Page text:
The IIHS released its findings Tuesday and said that only three of 11 midsize luxury and near-luxury cars earned good or acceptable ratings in the new overlap frontal crash test.
Overlap crashes are responsible for a quarter of all fatal front-end collisions, and as the new crash test found, most cars - domestic and foreign - are unprepared to keep drivers safe in one of these crashes.
"Nearly every new car performs well in other frontal crash tests conducted by the Institute and the federal government, but we still see more than 10,000 deaths in frontal crashes each year," Institute President Adrian Lund said in a news release. "Small overlap crashes are a major source of these fatalities."
The key to protection in any crash is a strong safety cage that resists deformation to maintain survival space for occupants.
"It's packaging 101. If you ship a fragile item in a strong box, it's more likely to arrive at its destination without breaking. In crashes, people are less vulnerable to injury if the occupant compartment remains intact," said Lund.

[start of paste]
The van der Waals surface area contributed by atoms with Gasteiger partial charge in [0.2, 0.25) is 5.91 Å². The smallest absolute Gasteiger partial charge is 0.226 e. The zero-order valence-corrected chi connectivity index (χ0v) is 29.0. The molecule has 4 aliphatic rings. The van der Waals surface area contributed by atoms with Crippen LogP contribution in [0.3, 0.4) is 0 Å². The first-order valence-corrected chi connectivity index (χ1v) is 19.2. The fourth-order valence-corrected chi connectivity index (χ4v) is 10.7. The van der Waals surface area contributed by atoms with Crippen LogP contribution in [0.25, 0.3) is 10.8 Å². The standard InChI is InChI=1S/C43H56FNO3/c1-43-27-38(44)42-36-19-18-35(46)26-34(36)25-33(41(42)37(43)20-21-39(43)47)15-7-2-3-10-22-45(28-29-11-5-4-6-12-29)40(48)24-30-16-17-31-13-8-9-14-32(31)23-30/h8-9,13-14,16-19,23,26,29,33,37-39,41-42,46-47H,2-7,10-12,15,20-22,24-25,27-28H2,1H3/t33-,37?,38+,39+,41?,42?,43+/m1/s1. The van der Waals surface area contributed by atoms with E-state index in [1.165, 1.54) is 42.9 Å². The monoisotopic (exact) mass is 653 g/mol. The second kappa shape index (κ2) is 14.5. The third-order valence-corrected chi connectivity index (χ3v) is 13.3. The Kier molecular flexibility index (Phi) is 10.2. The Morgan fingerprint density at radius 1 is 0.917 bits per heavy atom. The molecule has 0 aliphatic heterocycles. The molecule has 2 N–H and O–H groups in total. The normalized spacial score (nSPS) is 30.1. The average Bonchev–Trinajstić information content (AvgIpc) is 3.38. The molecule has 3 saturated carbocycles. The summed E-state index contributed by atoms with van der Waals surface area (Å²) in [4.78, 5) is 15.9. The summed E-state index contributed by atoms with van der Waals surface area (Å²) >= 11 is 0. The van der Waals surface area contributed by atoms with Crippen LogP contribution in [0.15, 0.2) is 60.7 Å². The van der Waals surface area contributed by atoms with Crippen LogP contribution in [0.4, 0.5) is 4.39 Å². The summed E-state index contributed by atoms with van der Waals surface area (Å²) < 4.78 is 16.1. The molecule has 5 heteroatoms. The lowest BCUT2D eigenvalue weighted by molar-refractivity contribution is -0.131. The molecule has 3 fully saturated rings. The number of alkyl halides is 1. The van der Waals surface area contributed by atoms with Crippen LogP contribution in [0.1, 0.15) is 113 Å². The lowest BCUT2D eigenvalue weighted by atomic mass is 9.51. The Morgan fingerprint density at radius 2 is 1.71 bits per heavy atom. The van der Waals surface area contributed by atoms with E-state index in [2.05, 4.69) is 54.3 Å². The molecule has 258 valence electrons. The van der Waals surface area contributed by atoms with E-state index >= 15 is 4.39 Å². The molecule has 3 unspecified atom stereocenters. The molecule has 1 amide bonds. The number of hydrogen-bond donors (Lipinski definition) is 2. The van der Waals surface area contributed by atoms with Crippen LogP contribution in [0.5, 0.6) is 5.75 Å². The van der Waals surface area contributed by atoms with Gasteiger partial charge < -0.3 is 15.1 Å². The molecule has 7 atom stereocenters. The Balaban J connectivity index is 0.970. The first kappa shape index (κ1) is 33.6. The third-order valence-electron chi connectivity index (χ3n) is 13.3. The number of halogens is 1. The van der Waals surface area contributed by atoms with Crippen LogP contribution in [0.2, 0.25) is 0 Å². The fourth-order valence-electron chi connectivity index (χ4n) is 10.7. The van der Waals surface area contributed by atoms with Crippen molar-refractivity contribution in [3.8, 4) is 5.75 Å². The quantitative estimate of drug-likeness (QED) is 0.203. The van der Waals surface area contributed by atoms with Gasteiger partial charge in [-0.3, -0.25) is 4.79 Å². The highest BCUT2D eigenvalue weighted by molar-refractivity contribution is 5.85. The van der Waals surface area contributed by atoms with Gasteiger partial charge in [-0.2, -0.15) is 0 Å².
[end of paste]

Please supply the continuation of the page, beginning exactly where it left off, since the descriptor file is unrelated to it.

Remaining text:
The IIHS also released a video with side-by-side comparisons of the dangers and damage between head-on and overlap collisions. In head-on crashes, the force is spread across the entire front-end safety cage of the vehicle. Cars are designed today to absorb impact in the center of the vehicle, not the corners.
"The main thing that needs to happen to provide better crash protection in these types of crashes is a better safety cage," said Lund.
Only three of the 11 midsize luxury cars put through the new test passed with good or acceptable ratings. The Acura TL and Volvo S60 earn good ratings, while the Infiniti G earns acceptable ratings. The Acura TSX, BMW 3 series, Lincoln MKZ and Volkswagen CC earn marginal ratings. The Mercedes-Benz C-Class, Lexus IS 250/350, Audi A4 and Lexus ES 350 earn poor. All of these cars are 2012 models.
"What we're seeing is the Insurance Institute is going to push the industry into further improving the crash protection in cars for the future," said Consumer Reports Deputy Automotive Editor Jeff Bartlett. "The good news is that in years to come manufacturers will be looking very closely at this and making changes that will further improve their crash worthiness."